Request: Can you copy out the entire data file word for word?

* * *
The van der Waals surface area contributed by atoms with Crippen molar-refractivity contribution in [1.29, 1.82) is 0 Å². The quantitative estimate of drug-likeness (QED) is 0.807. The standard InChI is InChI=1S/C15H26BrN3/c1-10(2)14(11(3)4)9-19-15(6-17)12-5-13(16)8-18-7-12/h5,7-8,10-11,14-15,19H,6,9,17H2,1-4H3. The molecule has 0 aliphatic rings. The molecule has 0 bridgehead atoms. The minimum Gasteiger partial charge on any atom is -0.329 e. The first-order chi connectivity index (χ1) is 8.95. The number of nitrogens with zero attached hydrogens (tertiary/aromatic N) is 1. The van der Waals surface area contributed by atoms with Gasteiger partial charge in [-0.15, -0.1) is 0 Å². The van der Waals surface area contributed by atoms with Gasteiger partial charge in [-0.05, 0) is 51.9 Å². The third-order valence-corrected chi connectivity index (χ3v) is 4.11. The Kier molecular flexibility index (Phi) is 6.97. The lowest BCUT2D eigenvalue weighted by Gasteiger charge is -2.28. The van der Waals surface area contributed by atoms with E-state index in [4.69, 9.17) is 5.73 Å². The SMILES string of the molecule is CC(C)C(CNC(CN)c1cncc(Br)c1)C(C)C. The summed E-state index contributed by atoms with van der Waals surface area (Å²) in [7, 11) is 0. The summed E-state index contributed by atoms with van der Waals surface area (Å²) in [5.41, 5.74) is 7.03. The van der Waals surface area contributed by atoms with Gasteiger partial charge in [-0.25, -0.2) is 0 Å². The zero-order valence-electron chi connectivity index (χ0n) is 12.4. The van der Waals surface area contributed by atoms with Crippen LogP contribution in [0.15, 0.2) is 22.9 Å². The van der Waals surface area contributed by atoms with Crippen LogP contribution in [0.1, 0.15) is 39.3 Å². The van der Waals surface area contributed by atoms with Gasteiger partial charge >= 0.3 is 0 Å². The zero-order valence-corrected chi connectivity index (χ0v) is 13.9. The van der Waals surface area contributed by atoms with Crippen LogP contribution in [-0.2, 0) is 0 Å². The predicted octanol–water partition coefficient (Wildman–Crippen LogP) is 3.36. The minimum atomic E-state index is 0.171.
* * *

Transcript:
The van der Waals surface area contributed by atoms with Crippen molar-refractivity contribution in [1.29, 1.82) is 0 Å². The quantitative estimate of drug-likeness (QED) is 0.807. The standard InChI is InChI=1S/C15H26BrN3/c1-10(2)14(11(3)4)9-19-15(6-17)12-5-13(16)8-18-7-12/h5,7-8,10-11,14-15,19H,6,9,17H2,1-4H3. The molecule has 0 aliphatic rings. The molecule has 0 bridgehead atoms. The minimum Gasteiger partial charge on any atom is -0.329 e. The first-order chi connectivity index (χ1) is 8.95. The number of nitrogens with zero attached hydrogens (tertiary/aromatic N) is 1. The van der Waals surface area contributed by atoms with Gasteiger partial charge in [-0.15, -0.1) is 0 Å². The van der Waals surface area contributed by atoms with Gasteiger partial charge in [-0.05, 0) is 51.9 Å². The third-order valence-corrected chi connectivity index (χ3v) is 4.11. The Kier molecular flexibility index (Phi) is 6.97. The lowest BCUT2D eigenvalue weighted by Gasteiger charge is -2.28. The van der Waals surface area contributed by atoms with E-state index in [4.69, 9.17) is 5.73 Å². The SMILES string of the molecule is CC(C)C(CNC(CN)c1cncc(Br)c1)C(C)C. The summed E-state index contributed by atoms with van der Waals surface area (Å²) in [7, 11) is 0. The summed E-state index contributed by atoms with van der Waals surface area (Å²) in [5.41, 5.74) is 7.03. The van der Waals surface area contributed by atoms with Gasteiger partial charge in [-0.25, -0.2) is 0 Å². The zero-order valence-electron chi connectivity index (χ0n) is 12.4. The van der Waals surface area contributed by atoms with Crippen LogP contribution in [0.15, 0.2) is 22.9 Å². The van der Waals surface area contributed by atoms with Crippen LogP contribution in [0.1, 0.15) is 39.3 Å². The van der Waals surface area contributed by atoms with Gasteiger partial charge >= 0.3 is 0 Å². The zero-order valence-corrected chi connectivity index (χ0v) is 13.9. The van der Waals surface area contributed by atoms with Crippen LogP contribution in [-0.2, 0) is 0 Å². The predicted octanol–water partition coefficient (Wildman–Crippen LogP) is 3.36. The minimum atomic E-state index is 0.171.